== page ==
Lessons from Berlin Rent Control Revolution

berlin rent control, rent freeze, rent speculation

April 12, 2021

New Orleans               Likely this hasn’t been right at the forefront of your mind, even though we have talked about this before, but the great Berlin, Germany, rent control revolution has proceeded and picked up steam, so that we can start to determine lessons and outcomes to guide our own experience. You may not remember that in responding to widespread protests and tenant demands, the progressive-led Berlin city government introduced a five-year rent cap for apartments built before 2014. The cap went into effect in February 2020 and rents for the one-and-a-half-million apartments that fell under the 2014-rule were frozen at their 2019 levels. In November of 2020, as part of the package, any rents that were more than 20% over a list of caps, had to be reduced to under certain prices per square footage requirements by landlords. Any future leases would also have to be beneath the caps to be legal.   For long time tenant rights advocates and organizers, all of this seems almost too good to be true.

According to the Economist, the German Institute for Economic Research has established that “rents in the newly regulated market of flats built before 2014 have declined 11% compared with the still-unregulated market for newer buildings.” The political leaders of governing parties in Berlin are taking these results and promoting them now as national policies, which should also be interesting.

Maybe it’s not all sunny skies. Reportedly rents in nearby cities and suburbs of Berlin are rising faster than the national averages as landlords try to compensate for losses in the city.           Predictably, in this situation tenants are staying put and doing the happy dance, while landlords, not so much. Some argue that advertisements for available apartments have decreased and that some landlords have taken units off the market and some moms-and-pops are perhaps squatting their own flats. Having organized with ACORN in Italy where tenants won huge advantages when landlords weren’t paying taxes due, I’ll bet some of this has also gone to black-market wink-and-nod contracts, where a stated lease says one thing and the reality is a bit of something else, as landlords try in some cases to wait out the reform.

Of course, the measure has been challenged in the German constitutional courts and a decision is pending, but this is interesting as well in these pandemic times when evictions in many countries have been at least technically frozen, and rents may have gone uncollected.  If the tenants were to lose in court, presumably the landlords could try to collect any monies that they could argue they lost out on because of the city regulations. Facing reality, one of the city’s biggest landlords is “discussing dropping demands for repayments.” Another giant landlord with over 100,000 Berlin apartments claims it would try to collect, but swears to anyone willing to believe this that it would “find solutions” for tenants unable to settle the arrears. In the US and elsewhere, collecting will be equally hard and likely as fruitless.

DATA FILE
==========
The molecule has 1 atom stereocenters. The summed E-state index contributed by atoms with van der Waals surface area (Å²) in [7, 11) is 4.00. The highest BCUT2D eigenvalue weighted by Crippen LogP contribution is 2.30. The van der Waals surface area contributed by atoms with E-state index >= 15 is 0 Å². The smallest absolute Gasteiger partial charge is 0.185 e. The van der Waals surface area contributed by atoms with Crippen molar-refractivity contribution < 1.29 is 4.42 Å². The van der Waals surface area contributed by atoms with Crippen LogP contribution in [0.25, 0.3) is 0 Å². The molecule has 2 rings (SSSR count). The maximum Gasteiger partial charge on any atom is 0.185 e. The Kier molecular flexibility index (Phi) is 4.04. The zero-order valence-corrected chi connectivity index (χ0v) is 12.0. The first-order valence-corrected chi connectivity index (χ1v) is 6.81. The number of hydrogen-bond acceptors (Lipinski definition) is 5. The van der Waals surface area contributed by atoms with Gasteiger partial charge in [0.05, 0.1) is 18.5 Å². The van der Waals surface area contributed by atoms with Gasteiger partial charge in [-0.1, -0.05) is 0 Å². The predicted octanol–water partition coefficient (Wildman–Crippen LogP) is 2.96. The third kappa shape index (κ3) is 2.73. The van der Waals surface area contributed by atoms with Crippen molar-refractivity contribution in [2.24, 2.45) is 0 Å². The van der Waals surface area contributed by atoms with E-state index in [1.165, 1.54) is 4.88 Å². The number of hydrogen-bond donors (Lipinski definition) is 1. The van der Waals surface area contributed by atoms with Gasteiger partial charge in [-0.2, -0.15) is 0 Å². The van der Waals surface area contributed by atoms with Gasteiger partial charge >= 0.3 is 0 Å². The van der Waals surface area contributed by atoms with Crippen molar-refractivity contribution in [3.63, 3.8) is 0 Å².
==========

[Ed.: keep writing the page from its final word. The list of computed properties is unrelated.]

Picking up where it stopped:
Under any circumstances, Berlin is still worth watching as the sharp point in expanding tenant rights. There is still an effort trying to move a proposition to the ballot that would force the giant owners of more than 3000 apartments to sell them to the government. That gun to their head might also be reason for their liberality about back rent, but either way this is a world class fight that could be earth shaking for tenants everywhere.


A Hard Look at the Amazon Bessemer Union Election – Part I

amazon union, union vote, bessemer alabama

April 10, 2021

Pearl River     The results of the union election at the Amazon warehouse in Bessemer, Alabama are finally tallied and the scorecard by the numbers was 1798 voting NO to be represented by RWDSU/UFCW with 738 voting YES for the RWDSU. There were 500 challenges that were uncounted in the box, largely by the company. There were 5876 voters eligible to vote and of that number 3036 actually voted with 2536 of those votes counted, and 2840 workers did not vote at all. The percentage of votes counted that favored the company was 70.9% with the union polling 29.1%.